A Coweta dog is getting a second chance at life following a dramatic rescue from an abandoned well.
Sunday night, John and Hannah Daniel were walking with their dogs – Buford and Fonzie – near their property on Old Corinth Road. As they prepared to go home, John called them, but suddenly a huge rumble from the earth filled the air.
The couple stared at each other, puzzled. Suddenly, Fonzie ran back and began barking, but in a very unusual cadence, according to Hannah. When John attempted to pick him up, the usually affable Jack Russell ran away and barked some more.
“We knew something was wrong,” Hannah recalled.
Fonzie barked again and ran into the woods. The Daniels followed him until he arrived at a small hole and began barking again. John told Hannah to take Fonzie inside. When she returned, John told her the news.
“Buford’s in the hole,” she said. “It was getting dark, so we couldn’t really determine the depth, especially since he’s a black lab.”
The couple went back inside for a few hours and wracked their brains about what to do. If Buford had sustained serious injuries, the thought of him dying in the hole was too hard to fathom, especially for Hannah who, one month prior, had to put down her 9-year-old black lab that was slowly dying from cancer.
With her new dog possibly drowning and dying inside this mysterious hole, this was not the way Hannah had hoped to spend Mother’s Day.
Send In the Cavalry
Just after 7 a.m., members from the Coweta County Fire Rescue were changing shifts when the call came out.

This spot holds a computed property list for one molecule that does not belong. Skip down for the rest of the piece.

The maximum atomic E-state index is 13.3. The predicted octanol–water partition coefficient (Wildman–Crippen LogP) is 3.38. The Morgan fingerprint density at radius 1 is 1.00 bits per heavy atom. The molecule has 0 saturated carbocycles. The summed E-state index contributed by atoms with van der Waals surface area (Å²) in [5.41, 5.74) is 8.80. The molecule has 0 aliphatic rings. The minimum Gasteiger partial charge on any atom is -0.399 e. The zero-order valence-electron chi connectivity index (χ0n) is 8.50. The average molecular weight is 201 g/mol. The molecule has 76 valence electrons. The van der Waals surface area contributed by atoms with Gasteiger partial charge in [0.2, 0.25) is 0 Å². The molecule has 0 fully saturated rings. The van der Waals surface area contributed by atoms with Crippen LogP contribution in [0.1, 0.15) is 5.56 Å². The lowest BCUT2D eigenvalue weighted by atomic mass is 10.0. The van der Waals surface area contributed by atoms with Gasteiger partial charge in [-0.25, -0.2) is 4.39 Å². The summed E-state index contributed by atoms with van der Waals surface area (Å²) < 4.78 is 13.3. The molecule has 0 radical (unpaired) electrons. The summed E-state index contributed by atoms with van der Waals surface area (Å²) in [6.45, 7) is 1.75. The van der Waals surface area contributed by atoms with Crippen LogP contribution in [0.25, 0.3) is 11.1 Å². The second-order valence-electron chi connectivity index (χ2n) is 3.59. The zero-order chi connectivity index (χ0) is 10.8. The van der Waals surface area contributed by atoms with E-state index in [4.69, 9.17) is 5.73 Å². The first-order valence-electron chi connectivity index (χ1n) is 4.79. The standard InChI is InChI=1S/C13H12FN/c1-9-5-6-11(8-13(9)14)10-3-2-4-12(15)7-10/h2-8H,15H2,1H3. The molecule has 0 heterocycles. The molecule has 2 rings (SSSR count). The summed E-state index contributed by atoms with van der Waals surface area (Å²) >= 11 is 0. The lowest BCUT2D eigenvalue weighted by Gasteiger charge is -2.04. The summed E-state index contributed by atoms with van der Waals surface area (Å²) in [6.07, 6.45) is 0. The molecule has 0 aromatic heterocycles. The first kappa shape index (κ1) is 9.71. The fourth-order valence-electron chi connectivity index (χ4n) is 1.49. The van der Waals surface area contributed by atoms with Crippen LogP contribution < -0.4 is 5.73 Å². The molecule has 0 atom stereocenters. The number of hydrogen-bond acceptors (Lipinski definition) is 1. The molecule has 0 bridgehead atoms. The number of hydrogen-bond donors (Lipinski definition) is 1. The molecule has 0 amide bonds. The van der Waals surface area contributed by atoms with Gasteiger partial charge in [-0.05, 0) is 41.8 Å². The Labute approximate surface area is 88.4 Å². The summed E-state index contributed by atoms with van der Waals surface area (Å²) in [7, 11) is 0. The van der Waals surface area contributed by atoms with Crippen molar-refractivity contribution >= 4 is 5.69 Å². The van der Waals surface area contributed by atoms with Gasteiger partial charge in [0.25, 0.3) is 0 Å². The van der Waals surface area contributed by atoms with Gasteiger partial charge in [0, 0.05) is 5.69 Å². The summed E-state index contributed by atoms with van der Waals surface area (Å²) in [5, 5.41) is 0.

Among those arriving at the property was Commander Craig Sherrer, who had been told the dog wasn’t alive. After looking in the hole, he had some good news for the Daniel family.
"I said, ‘I know you think I’m crazy, but that dog is probably fine,’” Sherrer recalled. "In my history, dogs do pretty good."
While a usual animal rescue wouldn’t call for a large crew, approximately 14 members from the fire department showed up based on the shift change – some arriving in personal cars. Even Sherrer had to contain his enthusiasm for going down to rescue the dog personally.
It took crews about 30 minutes to set up, go down into the 33-foot hole and grab Buford from the hand-dug well. For nearly 12 hours, Buford had dog-paddled in the cold water, barely keeping his head up by the time crews rescued him.
Hannah was overcome with emotion. Only hours before, she was grieving the loss of yet another dog in just the span of a month. Now, she was preparing to get Buford to the family vet to determine just what his injuries were.
Aside from nearly drowning, Buford had sustained very little trauma. X-rays and tests showed Buford wasn’t injured but needed to be kept overnight for water in his lungs and possible hypothermia.
“I’m in absolute awe,” Hannah said. “I’ve been up for over 24 hours without sleep and have run through every emotion in the book.”
Before taking Buford to the vet, she personally thanked each and every member who assisted with the rescue. Crews then took an unused door from the home, placed it over the hole with a fence, rocks and caution tape around it.
Sherrer said the well has been turned over to the Department of Environmental Health to work with the landowner to ensure it gets fixed.
Hannah said she was beyond amazed by the proficiency of Coweta County Fire Rescue, and plans to take Buford back to meet those who helped save him, once he’s out of the vet’s care.
“They were so positive and calm in such a traumatic situation,” Hannah said. “They literally went far and beyond to save my beautiful baby.”
John and Hannah Daniel are seen with their lab, Buford, as he prepares to go home. Buford was rescued and survived after treading water in an abandoned well for almost 12 hours.
On the rope: In his harness, Eric Gasaway prepares to descend into the hole to rescue Buford.
Members from Coweta County Fire Rescue live up to their name, rescuing Buford from an abandoned well on Old Corinth Road. From left are Firefighters Josh Thomas, Ronnie Smith, Kelly Pitts, Cody Darracott, Matt Ransome and Commander Craig Sherrer.
Firefighter Matt Ransome carries Buford after crews were able to rescue the dog from a 30-foot-hole. Buford had tread water for nearly 12 hours before he was rescued.